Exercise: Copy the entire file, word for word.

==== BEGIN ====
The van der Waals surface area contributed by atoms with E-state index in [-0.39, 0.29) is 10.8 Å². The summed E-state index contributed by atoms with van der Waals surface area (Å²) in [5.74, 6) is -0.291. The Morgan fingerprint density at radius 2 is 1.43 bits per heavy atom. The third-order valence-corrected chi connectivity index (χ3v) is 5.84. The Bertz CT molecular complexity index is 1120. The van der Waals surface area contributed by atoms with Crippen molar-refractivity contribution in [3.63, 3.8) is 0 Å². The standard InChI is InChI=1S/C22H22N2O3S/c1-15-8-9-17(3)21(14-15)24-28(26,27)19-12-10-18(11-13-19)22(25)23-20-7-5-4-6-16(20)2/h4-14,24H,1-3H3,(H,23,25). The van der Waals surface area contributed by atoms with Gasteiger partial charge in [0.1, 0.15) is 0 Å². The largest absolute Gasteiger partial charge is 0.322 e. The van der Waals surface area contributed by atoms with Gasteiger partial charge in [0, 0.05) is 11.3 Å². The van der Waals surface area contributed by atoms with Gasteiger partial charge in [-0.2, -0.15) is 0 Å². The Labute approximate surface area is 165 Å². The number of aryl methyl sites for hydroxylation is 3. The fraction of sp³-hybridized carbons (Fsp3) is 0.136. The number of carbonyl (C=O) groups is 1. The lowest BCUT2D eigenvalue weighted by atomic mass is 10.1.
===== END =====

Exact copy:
The van der Waals surface area contributed by atoms with E-state index in [-0.39, 0.29) is 10.8 Å². The summed E-state index contributed by atoms with van der Waals surface area (Å²) in [5.74, 6) is -0.291. The Morgan fingerprint density at radius 2 is 1.43 bits per heavy atom. The third-order valence-corrected chi connectivity index (χ3v) is 5.84. The Bertz CT molecular complexity index is 1120. The van der Waals surface area contributed by atoms with Crippen molar-refractivity contribution in [3.63, 3.8) is 0 Å². The standard InChI is InChI=1S/C22H22N2O3S/c1-15-8-9-17(3)21(14-15)24-28(26,27)19-12-10-18(11-13-19)22(25)23-20-7-5-4-6-16(20)2/h4-14,24H,1-3H3,(H,23,25). The van der Waals surface area contributed by atoms with Gasteiger partial charge in [0.1, 0.15) is 0 Å². The largest absolute Gasteiger partial charge is 0.322 e. The van der Waals surface area contributed by atoms with Gasteiger partial charge in [0, 0.05) is 11.3 Å². The van der Waals surface area contributed by atoms with Gasteiger partial charge in [-0.2, -0.15) is 0 Å². The Labute approximate surface area is 165 Å². The number of aryl methyl sites for hydroxylation is 3. The fraction of sp³-hybridized carbons (Fsp3) is 0.136. The number of carbonyl (C=O) groups is 1. The lowest BCUT2D eigenvalue weighted by atomic mass is 10.1.